Police issue warnings for potholes on regional roads, update caravan safety

Heavy rain and floods in recent months have destroyed thousands of kilometres of country roads, and there hasn’t been enough time to fully repair them. And caravan warnings have been updated. Here’s what you need to know.

Police in NSW have a warning for local and interstate drivers travelling to regional areas this holiday season.

Dangerous and severe potholes – which can damage wheels, tyres and suspension if struck at speed – are dotted along thousands of kilometres of regional roads, and road crews haven’t had time or the resources to fully repair them all.

While most of the larger potholes have temporary warning signs, some councils have reported running out of them.

Many potholes have had temporary repairs and been filled in, however they quickly deteriorate as soon as heavy vehicles or a lot of traffic crosses them – and they’re back to their original, dangerous condition.

The NSW Police Traffic and Highway Patrol Command has posted a lengthy warning on social media from an officer based in an area so remote, the highway patrol vehicle is a Toyota LandCruiser.

“Regional NSW can be a great place to explore and this holiday season we’ll see a large amount of people travelling these roads all across the state,” the senior constable told the NSW Police Instagram page.

“However, regional roads can pose additional hazards, even to locals who might be familiar with them. As a result of the recent rain and flooding many of these roads have become impacted.

“Before you set out on your journey, double check that the roads you intend to drive on are clear. Always obey road closure and detour signs. Leave some time in your trip to make adjustments if you need to.”

The officer said at the moment, potholes and other road damage “can be quite severe pose a real danger.”

“So when driving on these roads, ensure that you drive to the conditions in front of you.”

Police also took the opportunity to keep an eye out for animals – especially at dusk and dawn. As previously reported, road safety experts say it is safer to slam the brakes in a straight line rather than swerve.

Animal activists also reluctantly agree that it is better to brake in a straight line rather than swerve in an attempt to avoid an animal – and risk hitting another car or skidding out of control.

“Animals often cross out roads in order to search for food, so when driving around animals, bushland or thick scrub, always slow down and drive to the conditions,” said the holiday road warning issued by NSW Police.

“And give yourself time to react, especially if you’re driving at night, at dusk or at dawn.”

The police officer also pleaded with drivers not familiar with regional roads to be mindful of the extra time it takes for trucks and vehicles towing a caravan to stop – and the time it takes to overtake them.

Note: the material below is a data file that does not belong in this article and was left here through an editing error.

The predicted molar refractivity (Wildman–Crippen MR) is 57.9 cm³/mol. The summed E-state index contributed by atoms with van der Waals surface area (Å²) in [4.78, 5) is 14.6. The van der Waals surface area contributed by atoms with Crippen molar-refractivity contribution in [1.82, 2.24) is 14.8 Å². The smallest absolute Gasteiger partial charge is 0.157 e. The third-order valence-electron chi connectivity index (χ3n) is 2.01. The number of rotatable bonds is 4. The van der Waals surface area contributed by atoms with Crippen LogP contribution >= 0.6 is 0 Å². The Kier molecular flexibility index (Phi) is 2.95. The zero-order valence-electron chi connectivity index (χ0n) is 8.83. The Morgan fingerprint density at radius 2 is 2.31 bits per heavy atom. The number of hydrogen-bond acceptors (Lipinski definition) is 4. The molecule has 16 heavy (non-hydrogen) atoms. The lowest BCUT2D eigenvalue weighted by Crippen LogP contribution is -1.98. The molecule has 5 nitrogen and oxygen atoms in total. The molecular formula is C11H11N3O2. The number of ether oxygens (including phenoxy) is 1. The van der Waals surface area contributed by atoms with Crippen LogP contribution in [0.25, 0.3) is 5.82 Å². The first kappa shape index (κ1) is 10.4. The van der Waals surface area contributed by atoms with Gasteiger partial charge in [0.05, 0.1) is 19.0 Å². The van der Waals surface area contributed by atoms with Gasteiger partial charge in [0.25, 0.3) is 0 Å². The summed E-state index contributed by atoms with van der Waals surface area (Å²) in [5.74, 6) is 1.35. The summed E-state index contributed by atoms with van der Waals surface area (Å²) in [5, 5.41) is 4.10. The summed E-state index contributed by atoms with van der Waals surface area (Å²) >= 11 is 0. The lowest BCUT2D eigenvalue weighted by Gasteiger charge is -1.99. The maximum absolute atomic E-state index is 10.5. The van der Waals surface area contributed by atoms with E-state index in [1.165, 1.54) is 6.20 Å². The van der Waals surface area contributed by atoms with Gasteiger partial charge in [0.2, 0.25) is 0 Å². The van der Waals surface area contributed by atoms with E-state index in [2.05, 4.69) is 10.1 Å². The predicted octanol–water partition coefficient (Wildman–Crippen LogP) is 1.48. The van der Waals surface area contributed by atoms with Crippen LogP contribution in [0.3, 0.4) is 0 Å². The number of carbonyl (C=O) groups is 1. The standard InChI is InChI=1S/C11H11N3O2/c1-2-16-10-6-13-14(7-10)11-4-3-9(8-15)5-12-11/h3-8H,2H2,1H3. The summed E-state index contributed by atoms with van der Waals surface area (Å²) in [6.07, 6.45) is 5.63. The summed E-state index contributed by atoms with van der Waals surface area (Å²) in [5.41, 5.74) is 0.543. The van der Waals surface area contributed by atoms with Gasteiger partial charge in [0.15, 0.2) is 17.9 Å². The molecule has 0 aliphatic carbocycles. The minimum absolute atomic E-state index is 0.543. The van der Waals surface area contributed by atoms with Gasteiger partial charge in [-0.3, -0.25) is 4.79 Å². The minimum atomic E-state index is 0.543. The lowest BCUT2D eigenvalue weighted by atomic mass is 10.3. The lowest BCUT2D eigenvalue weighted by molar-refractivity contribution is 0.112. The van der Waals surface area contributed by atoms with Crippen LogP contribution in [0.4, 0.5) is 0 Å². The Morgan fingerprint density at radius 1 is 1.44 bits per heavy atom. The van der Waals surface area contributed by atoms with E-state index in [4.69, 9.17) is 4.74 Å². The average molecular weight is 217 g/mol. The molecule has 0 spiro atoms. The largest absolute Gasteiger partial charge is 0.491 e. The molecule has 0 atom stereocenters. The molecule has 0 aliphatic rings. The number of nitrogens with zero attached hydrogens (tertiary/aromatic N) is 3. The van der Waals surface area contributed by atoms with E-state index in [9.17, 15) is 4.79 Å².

“Road trains and trucks carrying oversized loads often travel in these regions as well,” said police.

“When driving around these vehicles, consider how much roadway they require and how much more roadway you’ll need to overtake them. And remember, never overtake unless you can see clearly ahead and it is both safe and legal to do so.”

As previously reported, it also illegal to overtake when there are two lanes of traffic coming towards you but there are only vehicles occupying the oncoming slow lane.

Meantime, following the record increase in caravan sales, NSW Police reminded motorists to make sure their vehicle and caravan combination is not overloaded.

Many drivers new to the caravan lifestyle do not grasp the importance of staying within a vehicle's Gross Vehicle Mass and Gross Combination Mass and that, if they're not careful, they could breach one or both of these limits.

Police will be doing routine checks for caravan safety and have recently run a number of caravan safety education days.

Following the overwhelming response, there is likely to be more caravan enforcement – and education days.

The NSW Police Traffic and Highway Patrol Command recently reminded those who tow caravans: "Our Officers see many blown out tyres around the state, and so many blown out tyres on trailers are aged and badly cracked, yet still have at least the minimum tread wear depth of 1.5mm remaining.

"So when we and other industry partners offer (advice regarding old tyres that on the surface may appear to have a legal tread depth), we do so in the interest of Road Safety.

"At this time, there is no current requirement to undertake additional training to tow a trailer behind a (car, SUV or ute)."

However, police encouraged motorists who are new to caravan towing to familiarise themselves with the legalities and general safety advice, either via free education days or through professional providers.

"We strongly recommend people towing to empower yourself with knowledge, especially when it comes to your own vehicle weights and the distribution of your loads," said police.

"There are many companies that offer this service, and there are many caravanning Facebook groups that can direct you in the right direction to find these companies in your area.

"Make sure that you get weighed as you would holiday. That is, fully fuelled, water tanks full (if you free-camp), with all your kit, including clothes, tools, drinks, food and your family.

"A few (vehicles inspected at a recent education day) have already had GVM/GCM upgrades, and passed without any issues. A few are now in conversation about GVM/GCM upgrades to comply."

Joshua Dowling

Joshua Dowling has been a motoring journalist for more than 20 years, spending most of that time working for The Sydney Morning Herald (as motoring editor and one of the early members of the Drive team) and News Corp Australia. He joined CarAdvice / Drive in 2018, and has been a World Car of the Year judge for more than 10 years.

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